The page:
Landsee Castle was built in the 12th century. The mighty complex is one of Europe’s biggest defensive structures. The Esterhazy family has owned the fortress for centuries. In the 18th century a fire destroyed the bastion that was once thought of as impregnable.
The view from the castle keep of the Pannonian plain, across to the Geschriebenstein and the foothills of the Alps, is unsurpassed. The imposing site, set in unspoiled scenery, exerts a special attraction.
The five defensive walls and five-storey keep are an impressive sight. There are interesting guided tours for adults and children; a well-signposted route transports visitors to a time long ago.
Today the still imposing ruins are overgrown with trees and shrubs. The ruins have been given a lease of new life with the creation of the nature reserve and as a venue for open-air events.References:
Dating from the 15th century, Kisimul is the only significant surviving medieval castle in the Outer Hebrides. It was the residence of the chief of the Macneils of Barra, who claimed descent from the legendary Niall of the Nine Hostages. Tradition tells of the Macneils settling in Barra in the 11th century, but it was only in 1427 that Gilleonan Macneil comes on record as the first lord. He probably built the castle that dominates the rocky islet, and in its shadow a crew house for his personal galley and crew. The sea coursed through Macneil veins, and a descendant, Ruari ‘the Turbulent’, was arrested for piracy of an English ship during King James VI’s reign in the later 16th century.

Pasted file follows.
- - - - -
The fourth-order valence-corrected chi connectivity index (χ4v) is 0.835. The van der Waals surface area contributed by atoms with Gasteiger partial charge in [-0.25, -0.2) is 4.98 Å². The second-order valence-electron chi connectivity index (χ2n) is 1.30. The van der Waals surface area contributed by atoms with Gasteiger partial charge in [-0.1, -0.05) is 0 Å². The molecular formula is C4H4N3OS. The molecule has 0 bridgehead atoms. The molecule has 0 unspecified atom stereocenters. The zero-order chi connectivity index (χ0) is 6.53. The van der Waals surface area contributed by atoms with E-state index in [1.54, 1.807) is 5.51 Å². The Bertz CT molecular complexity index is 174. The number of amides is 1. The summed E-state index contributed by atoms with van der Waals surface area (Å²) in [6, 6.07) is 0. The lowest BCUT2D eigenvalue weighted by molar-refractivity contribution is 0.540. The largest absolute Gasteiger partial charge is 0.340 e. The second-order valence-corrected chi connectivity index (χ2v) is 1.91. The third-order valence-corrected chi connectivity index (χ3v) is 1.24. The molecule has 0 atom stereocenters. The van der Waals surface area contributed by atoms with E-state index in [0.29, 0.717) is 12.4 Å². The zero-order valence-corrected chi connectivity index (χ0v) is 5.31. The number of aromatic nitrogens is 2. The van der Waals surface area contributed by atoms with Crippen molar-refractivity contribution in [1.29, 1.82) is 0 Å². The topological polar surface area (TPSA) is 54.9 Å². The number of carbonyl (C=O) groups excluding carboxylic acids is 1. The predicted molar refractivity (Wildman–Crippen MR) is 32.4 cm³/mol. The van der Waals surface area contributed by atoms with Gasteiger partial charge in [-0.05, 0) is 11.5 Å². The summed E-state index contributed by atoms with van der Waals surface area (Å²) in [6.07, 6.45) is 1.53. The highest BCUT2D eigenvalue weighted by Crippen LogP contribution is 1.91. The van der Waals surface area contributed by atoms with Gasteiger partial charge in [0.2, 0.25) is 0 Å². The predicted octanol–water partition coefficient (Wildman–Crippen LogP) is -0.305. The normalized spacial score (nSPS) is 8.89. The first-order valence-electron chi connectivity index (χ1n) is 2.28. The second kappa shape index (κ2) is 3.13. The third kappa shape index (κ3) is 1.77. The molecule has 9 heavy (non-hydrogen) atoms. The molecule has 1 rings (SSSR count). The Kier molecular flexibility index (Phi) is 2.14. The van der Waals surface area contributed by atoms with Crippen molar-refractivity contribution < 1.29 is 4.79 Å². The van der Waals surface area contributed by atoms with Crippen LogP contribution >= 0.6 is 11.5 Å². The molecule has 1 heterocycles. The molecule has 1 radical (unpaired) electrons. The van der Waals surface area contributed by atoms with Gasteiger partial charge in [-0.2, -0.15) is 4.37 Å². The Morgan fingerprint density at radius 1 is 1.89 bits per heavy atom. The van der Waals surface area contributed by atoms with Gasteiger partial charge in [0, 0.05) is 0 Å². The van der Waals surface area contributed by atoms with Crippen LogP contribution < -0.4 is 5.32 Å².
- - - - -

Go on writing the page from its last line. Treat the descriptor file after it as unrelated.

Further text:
Heavy debts eventually forced the Macneil chiefs to sell Barra in 1838. However, a descendant, Robert Lister Macneil, the 45th Chief, repurchased the estate in 1937, and set about restoring his ancestral seat. It passed into Historic Scotland’s care in 2000.
The castle dates essentially from the 15th century. It takes the form of a three-storey tower house. This formed the residence of the clan chief. An associated curtain wall fringed the small rock on which the castle stood, and enclosed a small courtyard in which there are ancillary buildings. These comprised a feasting hall, a chapel, a tanist’s house and a watchman’s house. Most were restored in the 20th century, the tanist’s house serving as the family home of the Macneils. A well near the postern gate is fed with fresh water from an underground seam. Outside the curtain wall, beside the original landing-place, are the foundations of the crew house, where the sailors manning their chief’s galley had their quarters.